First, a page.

27 October 1942

Walt’s starting to suggest plans about their getting married, this first one meant to keep the mothers from coming with Ruth.

A transcript follows the letter images.


Oct. 27, 1942.

I Love You
I Love You
I Love You.

You never tell me
how your back feels now.

Yippee, Hello Sweetheart,

I am in excellent spirits—very very much enthused and all that sort of think.—

I just went in to see the Troop Commander with my knees a shaking and a fluttering in the breeze. I ask him for a five day leave over Christmas and told him the reason also. I told him the reason I wanted to know was so you and I would know what to plan on and what to expect. He was very nice. He told me he didn’t know what to policy of the Regiment was going to be at Christmas, but usually they let about 35% off over Christmast.—(in most outfilts)

He told me that I could be reasonably sure of 4 or 5 days anyway—So—Hooray Hubrah—Whoopee. etc.


Now Honey comes another side of the story and I don’t quite know how to go about saying this. First of all—I don’t know how a women feels about getting married—I mean on this particular question in particular.

First of all—I think you know I appreciate the Motherly interest on both sides of the family. You are your mothers first and oldest and so am I. Naturally they would and are very interested and want to see everything go thru O.K.—Maybe they would get more of a thrill then we—Ha.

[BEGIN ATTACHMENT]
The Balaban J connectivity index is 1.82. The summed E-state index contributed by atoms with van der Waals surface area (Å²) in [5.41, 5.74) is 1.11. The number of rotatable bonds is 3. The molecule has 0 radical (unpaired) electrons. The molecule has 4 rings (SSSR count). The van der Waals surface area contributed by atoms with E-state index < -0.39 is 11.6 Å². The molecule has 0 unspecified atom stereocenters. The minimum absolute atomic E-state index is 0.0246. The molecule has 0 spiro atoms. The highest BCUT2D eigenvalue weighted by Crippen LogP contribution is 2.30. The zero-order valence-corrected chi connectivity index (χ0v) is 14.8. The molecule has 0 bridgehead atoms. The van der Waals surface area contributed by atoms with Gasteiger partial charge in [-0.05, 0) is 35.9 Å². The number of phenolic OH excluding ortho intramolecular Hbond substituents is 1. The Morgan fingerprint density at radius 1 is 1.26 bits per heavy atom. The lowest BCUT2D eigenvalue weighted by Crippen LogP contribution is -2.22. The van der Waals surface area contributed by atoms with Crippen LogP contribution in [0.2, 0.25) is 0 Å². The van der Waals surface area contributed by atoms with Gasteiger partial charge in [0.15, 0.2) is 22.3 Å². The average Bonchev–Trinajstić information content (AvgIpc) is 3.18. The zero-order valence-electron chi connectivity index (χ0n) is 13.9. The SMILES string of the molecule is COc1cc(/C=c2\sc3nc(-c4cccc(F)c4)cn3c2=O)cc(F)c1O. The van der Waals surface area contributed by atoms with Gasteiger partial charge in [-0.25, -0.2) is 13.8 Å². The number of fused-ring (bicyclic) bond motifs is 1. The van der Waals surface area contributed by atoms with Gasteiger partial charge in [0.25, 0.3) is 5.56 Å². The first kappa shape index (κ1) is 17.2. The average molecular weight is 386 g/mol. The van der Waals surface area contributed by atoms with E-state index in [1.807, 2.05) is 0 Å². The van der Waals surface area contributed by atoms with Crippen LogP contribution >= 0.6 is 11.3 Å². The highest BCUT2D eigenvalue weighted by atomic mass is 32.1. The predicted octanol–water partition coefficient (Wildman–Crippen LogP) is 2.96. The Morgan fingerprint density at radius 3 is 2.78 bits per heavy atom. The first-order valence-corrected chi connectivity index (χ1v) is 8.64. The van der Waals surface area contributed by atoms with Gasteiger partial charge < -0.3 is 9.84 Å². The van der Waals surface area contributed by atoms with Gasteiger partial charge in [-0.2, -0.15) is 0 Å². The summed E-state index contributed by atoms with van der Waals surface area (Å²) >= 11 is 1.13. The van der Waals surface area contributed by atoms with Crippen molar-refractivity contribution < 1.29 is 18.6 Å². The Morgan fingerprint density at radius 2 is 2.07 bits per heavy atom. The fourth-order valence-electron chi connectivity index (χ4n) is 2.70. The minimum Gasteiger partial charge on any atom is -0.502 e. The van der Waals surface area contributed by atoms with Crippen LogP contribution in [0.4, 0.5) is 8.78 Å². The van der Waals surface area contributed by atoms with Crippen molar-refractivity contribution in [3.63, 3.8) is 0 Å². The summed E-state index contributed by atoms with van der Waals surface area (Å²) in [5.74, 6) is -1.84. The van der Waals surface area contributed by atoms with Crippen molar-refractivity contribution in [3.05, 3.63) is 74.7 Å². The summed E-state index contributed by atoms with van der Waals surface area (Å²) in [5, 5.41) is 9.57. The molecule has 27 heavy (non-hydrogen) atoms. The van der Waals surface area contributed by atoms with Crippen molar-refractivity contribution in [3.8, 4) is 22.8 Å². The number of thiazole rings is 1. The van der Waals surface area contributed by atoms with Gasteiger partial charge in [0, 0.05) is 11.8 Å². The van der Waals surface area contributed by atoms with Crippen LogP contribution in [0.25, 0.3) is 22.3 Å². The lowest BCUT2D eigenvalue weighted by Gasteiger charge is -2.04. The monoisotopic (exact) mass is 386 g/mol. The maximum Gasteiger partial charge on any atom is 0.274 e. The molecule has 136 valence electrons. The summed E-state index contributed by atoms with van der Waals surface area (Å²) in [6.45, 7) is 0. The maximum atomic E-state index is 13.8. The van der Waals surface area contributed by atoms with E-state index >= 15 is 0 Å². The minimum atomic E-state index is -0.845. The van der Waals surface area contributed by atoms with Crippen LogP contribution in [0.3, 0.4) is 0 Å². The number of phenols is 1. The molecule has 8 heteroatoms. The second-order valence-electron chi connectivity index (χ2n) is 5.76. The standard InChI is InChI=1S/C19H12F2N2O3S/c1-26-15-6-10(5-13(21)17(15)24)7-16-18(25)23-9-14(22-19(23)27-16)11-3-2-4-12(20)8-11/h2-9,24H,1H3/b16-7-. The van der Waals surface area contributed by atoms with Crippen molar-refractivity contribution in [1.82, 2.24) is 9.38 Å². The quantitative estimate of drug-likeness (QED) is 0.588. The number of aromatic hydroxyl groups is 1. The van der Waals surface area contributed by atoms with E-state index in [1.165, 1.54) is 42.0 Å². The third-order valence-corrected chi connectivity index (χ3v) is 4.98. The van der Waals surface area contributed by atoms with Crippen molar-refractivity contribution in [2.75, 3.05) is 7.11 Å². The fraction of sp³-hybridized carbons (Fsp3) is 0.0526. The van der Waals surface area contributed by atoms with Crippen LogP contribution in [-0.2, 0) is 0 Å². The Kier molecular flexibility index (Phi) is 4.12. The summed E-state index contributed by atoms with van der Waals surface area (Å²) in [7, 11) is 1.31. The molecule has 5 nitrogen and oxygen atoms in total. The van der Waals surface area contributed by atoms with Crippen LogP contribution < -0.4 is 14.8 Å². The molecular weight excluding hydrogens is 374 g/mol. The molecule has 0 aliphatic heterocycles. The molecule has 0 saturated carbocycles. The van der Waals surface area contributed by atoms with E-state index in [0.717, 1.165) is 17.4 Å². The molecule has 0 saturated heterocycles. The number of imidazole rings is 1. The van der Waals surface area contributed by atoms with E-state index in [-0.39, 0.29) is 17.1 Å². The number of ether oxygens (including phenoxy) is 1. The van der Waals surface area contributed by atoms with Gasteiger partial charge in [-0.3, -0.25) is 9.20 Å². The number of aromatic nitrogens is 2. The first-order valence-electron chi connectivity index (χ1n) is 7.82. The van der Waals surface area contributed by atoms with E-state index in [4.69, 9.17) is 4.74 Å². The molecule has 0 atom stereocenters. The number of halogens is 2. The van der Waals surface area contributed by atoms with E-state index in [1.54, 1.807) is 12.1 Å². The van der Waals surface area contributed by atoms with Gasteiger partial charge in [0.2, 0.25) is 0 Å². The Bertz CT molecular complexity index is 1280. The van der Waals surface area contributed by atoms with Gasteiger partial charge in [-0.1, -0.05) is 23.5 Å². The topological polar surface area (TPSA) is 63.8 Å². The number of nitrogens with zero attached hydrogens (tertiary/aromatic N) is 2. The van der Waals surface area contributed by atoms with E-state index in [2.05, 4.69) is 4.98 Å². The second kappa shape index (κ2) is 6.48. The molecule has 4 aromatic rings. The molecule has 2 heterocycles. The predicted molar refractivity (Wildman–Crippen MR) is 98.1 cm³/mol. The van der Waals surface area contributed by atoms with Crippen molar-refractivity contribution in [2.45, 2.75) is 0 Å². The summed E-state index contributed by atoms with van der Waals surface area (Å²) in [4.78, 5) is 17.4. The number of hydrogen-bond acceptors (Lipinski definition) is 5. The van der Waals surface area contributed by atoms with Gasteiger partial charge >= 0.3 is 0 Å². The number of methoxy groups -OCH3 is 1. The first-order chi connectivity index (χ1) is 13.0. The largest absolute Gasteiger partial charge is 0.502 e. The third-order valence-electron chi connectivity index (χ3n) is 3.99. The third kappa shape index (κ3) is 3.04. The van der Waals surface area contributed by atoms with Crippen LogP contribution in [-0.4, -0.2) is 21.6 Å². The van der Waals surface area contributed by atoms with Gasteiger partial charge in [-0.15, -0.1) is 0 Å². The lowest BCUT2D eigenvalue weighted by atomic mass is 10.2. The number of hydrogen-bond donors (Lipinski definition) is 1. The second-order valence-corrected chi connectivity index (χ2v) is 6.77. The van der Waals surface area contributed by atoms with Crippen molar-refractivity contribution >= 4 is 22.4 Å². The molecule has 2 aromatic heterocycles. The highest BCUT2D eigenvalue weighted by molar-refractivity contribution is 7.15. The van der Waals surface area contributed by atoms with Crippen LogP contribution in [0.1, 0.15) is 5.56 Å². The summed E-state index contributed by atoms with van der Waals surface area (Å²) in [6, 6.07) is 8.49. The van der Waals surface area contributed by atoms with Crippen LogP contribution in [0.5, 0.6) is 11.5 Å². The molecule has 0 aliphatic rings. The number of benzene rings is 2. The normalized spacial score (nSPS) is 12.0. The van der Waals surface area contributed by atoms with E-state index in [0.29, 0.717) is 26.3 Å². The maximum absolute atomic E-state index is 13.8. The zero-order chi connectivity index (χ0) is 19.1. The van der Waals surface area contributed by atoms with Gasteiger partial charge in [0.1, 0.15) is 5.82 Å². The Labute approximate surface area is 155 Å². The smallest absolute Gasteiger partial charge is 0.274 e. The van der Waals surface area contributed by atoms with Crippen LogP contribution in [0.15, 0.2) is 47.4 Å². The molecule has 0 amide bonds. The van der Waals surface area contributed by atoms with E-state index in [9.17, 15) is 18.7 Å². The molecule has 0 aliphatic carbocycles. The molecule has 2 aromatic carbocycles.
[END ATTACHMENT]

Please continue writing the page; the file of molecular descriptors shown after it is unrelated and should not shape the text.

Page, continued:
I doubt it. But I’m kind of backwards sometimes also kind of stubborn at times (no credit to me)—but I’ll tell you something you didn’t know. You’ld have been Mrs. on the 4th of July if Mom hadn’t of been here.—I had $50.00 in Camp—I mean Pierce had it—He had it saved to lend too me for that purpose—But too many cooks spoil the soup, cake—pie and etc.


See what I mean.—Besides (I’m thinking of you and I—When we have such a short time together we aren’t going to have time enough to bother with our mothers. Not that they would intentionally do anything to spoil our time together.

Now I’ve a plan—dark and sinister—Ha—I’ve been wondering—If we had the money to this. If I get a leave which I’m almost positive I’ll get I could meet you at the station and—(this would depend on the time you arrived—or—well well plan it after w I see what you think of it—I)—Anyway—I tho’t we might go on to Denver, Colo. or someplace like that—Maybe to another city—anyway if we would do that or plan to do it don’t you think it would diplomaticly remove all “drag”—wind resistances and other obstacles from our path—What do you think—It would be quite a trip by your lonesome—but—I could


stand that if I was going to see you.

I hope this don’t hurt your feelings any—if I tho’t it would spoil things for you I would not have said one word (and) for after all—Your my Sweetheart Aren’t you? and I love you very, very much.—

This is our marriage—our life—our happiness—so say what you think—We will work it out together. Unh?

Love Me?

I Love You

I started to work nights last nite. 12 hrs. a night—wow—I don’t know whether the same gang will be on all the time—(steady)—or whether we will trade weeks about—It don’t make much difference too me as long as I am in the Army.

Well Honey—Time to say

I Love You

Good Afternoon Sweetheart

I Love You

x Walt x

x xxxx xxx.

Note inside envelope:

J’aime Vous. Nuts!
I Love You.



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